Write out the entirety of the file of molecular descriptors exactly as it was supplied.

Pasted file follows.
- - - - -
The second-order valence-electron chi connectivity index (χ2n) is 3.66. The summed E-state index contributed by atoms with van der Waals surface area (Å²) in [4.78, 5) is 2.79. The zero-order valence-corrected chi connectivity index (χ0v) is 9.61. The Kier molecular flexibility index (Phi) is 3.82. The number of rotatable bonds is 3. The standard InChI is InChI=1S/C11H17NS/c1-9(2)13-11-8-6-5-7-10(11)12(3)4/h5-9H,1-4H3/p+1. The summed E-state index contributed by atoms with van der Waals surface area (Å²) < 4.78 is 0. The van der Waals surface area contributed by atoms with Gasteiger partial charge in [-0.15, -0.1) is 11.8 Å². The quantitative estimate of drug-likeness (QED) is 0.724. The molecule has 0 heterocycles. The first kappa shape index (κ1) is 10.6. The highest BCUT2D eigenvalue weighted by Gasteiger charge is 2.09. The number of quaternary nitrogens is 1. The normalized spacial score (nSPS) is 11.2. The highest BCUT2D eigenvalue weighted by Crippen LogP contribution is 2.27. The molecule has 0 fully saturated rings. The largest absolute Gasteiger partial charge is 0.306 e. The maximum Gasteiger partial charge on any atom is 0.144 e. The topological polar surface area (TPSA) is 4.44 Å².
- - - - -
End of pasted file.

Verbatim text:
The second-order valence-electron chi connectivity index (χ2n) is 3.66. The summed E-state index contributed by atoms with van der Waals surface area (Å²) in [4.78, 5) is 2.79. The zero-order valence-corrected chi connectivity index (χ0v) is 9.61. The Kier molecular flexibility index (Phi) is 3.82. The number of rotatable bonds is 3. The standard InChI is InChI=1S/C11H17NS/c1-9(2)13-11-8-6-5-7-10(11)12(3)4/h5-9H,1-4H3/p+1. The summed E-state index contributed by atoms with van der Waals surface area (Å²) < 4.78 is 0. The van der Waals surface area contributed by atoms with Gasteiger partial charge in [-0.15, -0.1) is 11.8 Å². The quantitative estimate of drug-likeness (QED) is 0.724. The molecule has 0 heterocycles. The first kappa shape index (κ1) is 10.6. The highest BCUT2D eigenvalue weighted by Gasteiger charge is 2.09. The number of quaternary nitrogens is 1. The normalized spacial score (nSPS) is 11.2. The highest BCUT2D eigenvalue weighted by Crippen LogP contribution is 2.27. The molecule has 0 fully saturated rings. The largest absolute Gasteiger partial charge is 0.306 e. The maximum Gasteiger partial charge on any atom is 0.144 e. The topological polar surface area (TPSA) is 4.44 Å².